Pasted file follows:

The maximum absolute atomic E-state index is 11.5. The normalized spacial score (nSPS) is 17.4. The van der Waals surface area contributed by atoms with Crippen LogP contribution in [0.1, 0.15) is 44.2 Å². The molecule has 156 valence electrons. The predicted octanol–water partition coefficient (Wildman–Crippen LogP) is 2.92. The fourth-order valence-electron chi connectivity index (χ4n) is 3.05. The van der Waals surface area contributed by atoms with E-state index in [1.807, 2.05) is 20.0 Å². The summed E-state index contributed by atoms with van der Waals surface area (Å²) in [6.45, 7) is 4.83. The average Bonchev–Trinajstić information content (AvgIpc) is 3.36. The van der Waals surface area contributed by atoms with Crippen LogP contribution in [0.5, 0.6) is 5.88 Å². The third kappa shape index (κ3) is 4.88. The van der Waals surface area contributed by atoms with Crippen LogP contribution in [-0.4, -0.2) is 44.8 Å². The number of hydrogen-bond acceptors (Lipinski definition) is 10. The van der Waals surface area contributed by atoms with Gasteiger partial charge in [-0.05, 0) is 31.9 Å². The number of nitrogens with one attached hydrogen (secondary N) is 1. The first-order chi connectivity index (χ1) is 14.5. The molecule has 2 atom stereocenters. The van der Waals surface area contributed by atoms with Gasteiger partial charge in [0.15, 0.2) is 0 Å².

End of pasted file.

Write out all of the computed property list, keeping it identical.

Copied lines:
The maximum absolute atomic E-state index is 11.5. The normalized spacial score (nSPS) is 17.4. The van der Waals surface area contributed by atoms with Crippen LogP contribution in [0.1, 0.15) is 44.2 Å². The molecule has 156 valence electrons. The predicted octanol–water partition coefficient (Wildman–Crippen LogP) is 2.92. The fourth-order valence-electron chi connectivity index (χ4n) is 3.05. The van der Waals surface area contributed by atoms with E-state index in [1.807, 2.05) is 20.0 Å². The summed E-state index contributed by atoms with van der Waals surface area (Å²) in [6.45, 7) is 4.83. The average Bonchev–Trinajstić information content (AvgIpc) is 3.36. The van der Waals surface area contributed by atoms with Crippen LogP contribution in [0.5, 0.6) is 5.88 Å². The third kappa shape index (κ3) is 4.88. The van der Waals surface area contributed by atoms with Crippen LogP contribution in [-0.4, -0.2) is 44.8 Å². The number of hydrogen-bond acceptors (Lipinski definition) is 10. The van der Waals surface area contributed by atoms with Gasteiger partial charge in [-0.05, 0) is 31.9 Å². The number of nitrogens with one attached hydrogen (secondary N) is 1. The first-order chi connectivity index (χ1) is 14.5. The molecule has 2 atom stereocenters. The van der Waals surface area contributed by atoms with Gasteiger partial charge in [0.15, 0.2) is 0 Å².